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Opera Atelier brings Don Giovanni back to its roots as a lowbrow comedy.

BRUCE ZINGER

Eighteenth-century operas and paintings by old masters continue to have relevance for today’s audiences

An art exhibition on a painter circa 1630 and an opera by Mozart circa 1780 can still enthrall audiences today.

There’s something about Rembrandt’s Leiden period and Mozart’s Don Giovanni that resonate in modern times, and Canadians now have a chance to experience both.

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“I think human beings have changed very little,” says Marshall Pynkoski, co-artistic director of Opera Atelier and director of the upcoming production of Mozart’s Don Giovanni. “Fashion changes but people don’t.”

Whether they’re wearing powdered wigs or jeans and T-shirts, people still fall in love, feel jealousy and engage in duplicitous behaviour.

“So, we can allow these works to have their own life, to breathe,” he says, “and amazingly enough, if we tell the story well, people will find themselves in it.”

With a new Rembrandt exhibit at the Agnes Etherington Art Centre at Queen’s University and the upcoming production of Mozart’s Don Giovanni coming to Toronto, it’s a chance for Canadians to see why the old masters still reign today.

Leiden circa 1630: Rembrandt Emerges features 33 works

AGNES ETHERINGTON ARTS CENTRE

Don Giovanni

Wolfgang Amadeus Mozart’s Don Giovanni is considered one of the great period ensembles, but it was never meant to be serious. The new production from Opera Atelier, which runs Oct. 31 to Nov. 9 at the Ed Mirvish Theatre, brings the opera back to its roots: as a comedy, and a lowbrow one at that.

Mozart himself referred to Don Giovanni as “opéra bouffe, the lowest form of comedy,” Pynkoski says. It’s about a playboy who falls in love with every woman he sees, and every woman falls in love with him … until something goes terribly wrong.

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“Although he is the hero, he’s the classic anti-hero. He’s the Clyde in Bonnie and Clyde; he’s the bad guy everyone loves.”

Often, productions of Don Giovanni are dark and dramatic; but Opera Atelier has taken a different approach.

“It’s our insistence on it being a comedy, and it’s a comedy about young people,” Pynkoski says.

“Like all comedies it has moments of great drama, but the driving force is comic.”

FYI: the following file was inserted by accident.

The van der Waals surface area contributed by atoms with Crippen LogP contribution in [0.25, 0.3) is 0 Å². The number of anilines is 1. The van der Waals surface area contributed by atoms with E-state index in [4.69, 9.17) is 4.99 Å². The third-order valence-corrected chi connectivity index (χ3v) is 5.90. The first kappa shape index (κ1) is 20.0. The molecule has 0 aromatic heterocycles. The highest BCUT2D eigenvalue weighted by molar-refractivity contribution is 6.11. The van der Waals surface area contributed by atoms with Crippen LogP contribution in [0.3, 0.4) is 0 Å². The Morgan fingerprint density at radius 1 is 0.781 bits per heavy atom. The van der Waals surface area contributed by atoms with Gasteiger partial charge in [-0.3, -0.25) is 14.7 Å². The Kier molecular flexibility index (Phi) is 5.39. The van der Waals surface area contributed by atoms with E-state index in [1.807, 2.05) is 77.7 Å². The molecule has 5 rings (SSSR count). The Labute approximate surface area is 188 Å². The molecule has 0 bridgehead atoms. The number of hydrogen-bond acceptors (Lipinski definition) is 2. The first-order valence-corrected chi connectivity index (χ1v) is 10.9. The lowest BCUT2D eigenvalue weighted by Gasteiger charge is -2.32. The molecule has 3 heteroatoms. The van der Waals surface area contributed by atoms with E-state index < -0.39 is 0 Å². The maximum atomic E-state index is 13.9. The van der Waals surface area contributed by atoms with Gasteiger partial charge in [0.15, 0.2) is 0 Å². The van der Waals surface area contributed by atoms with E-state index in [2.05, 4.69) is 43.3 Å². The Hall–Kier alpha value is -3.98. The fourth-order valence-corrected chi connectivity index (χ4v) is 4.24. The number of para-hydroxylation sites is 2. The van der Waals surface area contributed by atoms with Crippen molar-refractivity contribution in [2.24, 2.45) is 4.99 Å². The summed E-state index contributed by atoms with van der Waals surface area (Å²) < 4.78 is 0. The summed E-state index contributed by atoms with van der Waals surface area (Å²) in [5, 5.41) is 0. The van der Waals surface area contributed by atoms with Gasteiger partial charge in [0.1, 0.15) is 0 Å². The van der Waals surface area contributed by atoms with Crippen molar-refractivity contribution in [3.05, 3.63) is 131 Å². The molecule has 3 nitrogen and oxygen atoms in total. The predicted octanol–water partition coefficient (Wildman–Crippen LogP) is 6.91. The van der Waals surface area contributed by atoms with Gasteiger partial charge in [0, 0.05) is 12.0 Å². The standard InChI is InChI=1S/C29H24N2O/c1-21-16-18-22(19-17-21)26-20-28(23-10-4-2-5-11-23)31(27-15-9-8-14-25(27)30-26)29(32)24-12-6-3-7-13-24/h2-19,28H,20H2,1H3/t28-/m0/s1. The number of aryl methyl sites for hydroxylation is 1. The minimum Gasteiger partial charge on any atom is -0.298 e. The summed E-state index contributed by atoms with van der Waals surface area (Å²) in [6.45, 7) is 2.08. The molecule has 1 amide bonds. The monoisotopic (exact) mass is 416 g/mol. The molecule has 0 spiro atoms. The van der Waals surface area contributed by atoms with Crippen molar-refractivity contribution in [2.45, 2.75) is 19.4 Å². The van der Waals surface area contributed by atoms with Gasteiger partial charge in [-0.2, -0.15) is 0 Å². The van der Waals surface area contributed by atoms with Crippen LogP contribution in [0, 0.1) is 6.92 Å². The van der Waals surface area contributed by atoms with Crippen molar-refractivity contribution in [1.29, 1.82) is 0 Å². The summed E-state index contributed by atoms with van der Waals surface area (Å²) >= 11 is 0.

And it’s not just about opera. Mozart loved dancing, Pynkoski says, and Don Giovanni captures that. In the 18th century, a large ballroom would feature several orchestras in different corners of the room. Mozart “brilliantly recreates that” in Don Giovanni by having three different dances happening at the same time.

Opera Atelier specializes in baroque repertoire and its productions are performed on period instruments by the Tafelmusik Baroque Orchestra. They also incorporate dance and theatrical staging.

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“An opera is supposed to be a celebration of all the arts, like a great Broadway musical — great singing, great lines, great actors,” Pynkoski says. Whether you go to see Phantom of the Opera or Spiderman, “either the audience is on their feet or it’s not working.”

Leiden circa 1630: Rembrandt Emerges features 33 works.

AGNES ETHERINGTON ARTS CENTRE

Rembrandt Emerges

Rembrandt van Rijn is another old master still relevant today – and this year marks 350 years since his death on Oct. 4, 1669. To commemorate the ‘Year of Rembrandt,’ the Agnes Etherington Art Centre at Queen’s University in Kingston is featuring a special exhibit, Leiden circa 1630: Rembrandt Emerges.

It’s the only exhibition on Rembrandt developed in Canada, featuring works from the Agnes collection and from collections across North America.

“It’s a great time for the Agnes to do this because we have really become a hub for the study of Rembrandt,” says Dr. Jacquelyn N. Coutré, the exhibit’s curator and a researcher of European art at the Agnes.

There’s a reason why people continue to study Rembrandt.

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“He had a very intriguing and, some would say, very modern life,” Coutré says.

“There’s something about his biography that still captures us; he had a rebellious, independent streak in him.”

He also had great confidence in his own abilities, which sometimes led to conflicts with his patrons, but that “very much appeals to the modern sensibility,” she says, “the ability to know that his work would be appreciated if not by the person who commissioned it, then by other people in the Dutch Republic.”

And then there’s his art. Rembrandt, like so many of his peers, took inspiration from great tales — from ancient history, from the Bible, from Greek mythology. But he humanized his subjects, like Judas, with his hands clasped in “incredible desperation” after betraying Christ.

Even in an age-old story such as this one, there’s “something very human about that,” Coutré says, “that incredible sense of regret and remorse that transcends time, and the humanity he captures in these stories.”

The exhibit features 33 works of art, including paintings and prints, and provides a “great entry point” for those new to the old masters.

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It’s also free to the public, “so it’s an incredible opportunity for people … to see the works of an incredible artist for free.”

The exhibit runs until Dec. 1 in Kingston; and from there it will tour across the country, starting in Edmonton.


This content was produced by The Globe and Mail’s Globe Content Studio, in consultation with an advertiser. The Globe’s editorial department was not involved in its creation.

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